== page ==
The Obama administration is maintaining its position that the federal health reform law's individual mandate is a penalty, despite the Supreme Court's decision last week to allow the mandate to stand as a tax, The Hill's "Healthwatch" reports (Baker, "Healthwatch," The Hill, 6/29).
In a 5-4 ruling written by Chief Justice John Roberts, the majority reaffirmed the law's requirement that most U.S. residents must purchase health insurance by 2014, or pay a penalty. However, Roberts noted that the "financial penalty for not obtaining health insurance may reasonably be characterized as a tax" and is therefore constitutional.
Roberts wrote, "Because the Constitution permits such a tax, it is not our role to forbid it, or to pass upon its wisdom or fairness," adding, "Simply put, Congress may tax and spend. ... The federal government may enact a tax on an activity that it cannot authorize, forbid or otherwise control" (California Healthline, 6/28).
Administration Maintains Position
During an interview with CNN on Sunday, White House Chief of Staff Jack Lew insisted that the mandate's penalty is not a tax and that the high court's decision does not make it a tax. Lew said, "First of all, the law is clear, it's called a penalty. Second of all, what the Supreme Court ruled is that the law is constitutional," adding, "[The majority] said it was using the power under the constitution that permits it. It was not labeled" (Norman, Politico, 7/1).
Lew expanded on his defense of the mandate during a separate interview with ABC. "For Americans who buy health insurance or who can't afford it and get it through a government program, there is no penalty," he said, adding that the mandate "covers 99% of the American people." He noted, "In Massachusetts where they had a plan like this under [presumptive Republican presidential nominee and former Gov. Mitt Romney], 1% did not take insurance, and they paid the penalty" (Mason, "Politics Now," Los Angeles Times, 7/1).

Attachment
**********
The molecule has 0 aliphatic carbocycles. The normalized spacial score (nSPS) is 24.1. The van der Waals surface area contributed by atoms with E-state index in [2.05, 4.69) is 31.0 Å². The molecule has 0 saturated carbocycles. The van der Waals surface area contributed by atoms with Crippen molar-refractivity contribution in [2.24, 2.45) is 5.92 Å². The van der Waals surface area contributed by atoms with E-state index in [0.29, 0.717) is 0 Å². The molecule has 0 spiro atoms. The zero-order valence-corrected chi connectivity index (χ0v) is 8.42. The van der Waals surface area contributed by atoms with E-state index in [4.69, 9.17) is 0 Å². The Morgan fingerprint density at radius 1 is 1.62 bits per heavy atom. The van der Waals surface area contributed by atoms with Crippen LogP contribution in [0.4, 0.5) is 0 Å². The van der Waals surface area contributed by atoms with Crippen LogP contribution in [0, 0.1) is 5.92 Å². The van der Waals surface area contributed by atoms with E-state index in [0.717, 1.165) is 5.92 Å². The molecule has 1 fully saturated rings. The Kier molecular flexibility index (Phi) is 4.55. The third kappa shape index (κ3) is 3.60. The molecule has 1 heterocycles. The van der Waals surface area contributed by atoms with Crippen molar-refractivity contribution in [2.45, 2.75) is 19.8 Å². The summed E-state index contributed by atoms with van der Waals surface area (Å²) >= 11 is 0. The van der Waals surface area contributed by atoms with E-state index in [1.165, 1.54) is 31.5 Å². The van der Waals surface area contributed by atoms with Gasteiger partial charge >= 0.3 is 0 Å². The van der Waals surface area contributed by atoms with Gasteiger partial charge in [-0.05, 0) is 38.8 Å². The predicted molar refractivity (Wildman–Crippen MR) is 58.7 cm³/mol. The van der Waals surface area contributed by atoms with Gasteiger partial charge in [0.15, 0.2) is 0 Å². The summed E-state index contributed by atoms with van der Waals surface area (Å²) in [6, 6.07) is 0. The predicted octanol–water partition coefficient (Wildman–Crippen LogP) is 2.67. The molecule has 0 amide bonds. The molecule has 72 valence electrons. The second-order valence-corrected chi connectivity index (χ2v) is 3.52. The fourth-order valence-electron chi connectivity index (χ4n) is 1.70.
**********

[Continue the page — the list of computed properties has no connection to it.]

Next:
The Congressional Budget Office previously estimated that by 2016, two years after the mandate takes effect, about four million U.S. residents would have to pay the penalty. The fine would be $695 per adult in 2016, or 2.5% of a household's income, whichever is greater. The penalty for children would be half that amount.
According to the New York Times, the White House is trying to avoid the tax label because President Obama has long maintained that the penalty is not a tax. During the 2008 presidential campaign, Obama pledged to protect the middle class and promised not to raise "a single dime" of taxes on individuals with annual incomes below $200,000, the Times reports. Obama also said that no couple earning less than $250,000 annually would have to pay additional taxes if he became president (Calmes, New York Times, 6/29).
Democratic Governors Echo White House Defense of Mandate
Massachusetts Gov. Deval Patrick (D) on Friday echoed the Obama administration defense of the mandate as a penalty, the Boston Globe's "Political Intelligence" reports. Speaking during a conference call organized by Obama's re-election campaign, Patrick said voters should not "believe the hype that the other side is selling."
Patrick added, "First, this is a penalty. It's about dealing with the freeloaders -- the folks who now get their care without insurance in high-cost emergency room setting." He continued, "By whatever name, this is a solution. And the fact is that President Obama has one and congressional Republicans and Mitt Romney do not."
Maryland Gov. Martin O'Malley (D), who also joined the call, said that Republicans are "retreating to the last bastion of scoundrels, which is to try to cast this as some sort of tax increase," adding, "It would only affect 2% of the entire public ... And it's a penalty" (Viser, "Political Intelligence," Boston Globe, 6/29).